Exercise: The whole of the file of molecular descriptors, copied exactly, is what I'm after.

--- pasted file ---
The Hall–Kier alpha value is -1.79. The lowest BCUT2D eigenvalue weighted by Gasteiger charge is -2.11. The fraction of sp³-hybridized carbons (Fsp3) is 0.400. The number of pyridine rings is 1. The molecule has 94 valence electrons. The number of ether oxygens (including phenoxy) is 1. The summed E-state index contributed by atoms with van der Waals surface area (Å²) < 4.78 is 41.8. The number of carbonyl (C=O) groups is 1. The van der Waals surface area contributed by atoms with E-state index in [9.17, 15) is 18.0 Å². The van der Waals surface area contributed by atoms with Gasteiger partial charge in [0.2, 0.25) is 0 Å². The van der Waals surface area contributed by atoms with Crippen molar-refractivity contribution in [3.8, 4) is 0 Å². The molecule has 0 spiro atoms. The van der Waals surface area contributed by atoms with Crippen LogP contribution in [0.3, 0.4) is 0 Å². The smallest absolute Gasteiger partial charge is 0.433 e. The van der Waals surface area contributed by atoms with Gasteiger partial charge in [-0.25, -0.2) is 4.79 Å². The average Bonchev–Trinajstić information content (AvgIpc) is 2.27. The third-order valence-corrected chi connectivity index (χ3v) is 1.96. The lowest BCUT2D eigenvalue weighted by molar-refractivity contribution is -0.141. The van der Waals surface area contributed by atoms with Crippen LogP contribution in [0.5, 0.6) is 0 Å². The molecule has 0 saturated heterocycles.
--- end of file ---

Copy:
The Hall–Kier alpha value is -1.79. The lowest BCUT2D eigenvalue weighted by Gasteiger charge is -2.11. The fraction of sp³-hybridized carbons (Fsp3) is 0.400. The number of pyridine rings is 1. The molecule has 94 valence electrons. The number of ether oxygens (including phenoxy) is 1. The summed E-state index contributed by atoms with van der Waals surface area (Å²) < 4.78 is 41.8. The number of carbonyl (C=O) groups is 1. The van der Waals surface area contributed by atoms with E-state index in [9.17, 15) is 18.0 Å². The van der Waals surface area contributed by atoms with Gasteiger partial charge in [0.2, 0.25) is 0 Å². The van der Waals surface area contributed by atoms with Crippen molar-refractivity contribution in [3.8, 4) is 0 Å². The molecule has 0 spiro atoms. The van der Waals surface area contributed by atoms with Crippen LogP contribution in [0.3, 0.4) is 0 Å². The smallest absolute Gasteiger partial charge is 0.433 e. The van der Waals surface area contributed by atoms with Gasteiger partial charge in [-0.25, -0.2) is 4.79 Å². The average Bonchev–Trinajstić information content (AvgIpc) is 2.27. The third-order valence-corrected chi connectivity index (χ3v) is 1.96. The lowest BCUT2D eigenvalue weighted by molar-refractivity contribution is -0.141. The van der Waals surface area contributed by atoms with Crippen LogP contribution in [0.5, 0.6) is 0 Å². The molecule has 0 saturated heterocycles.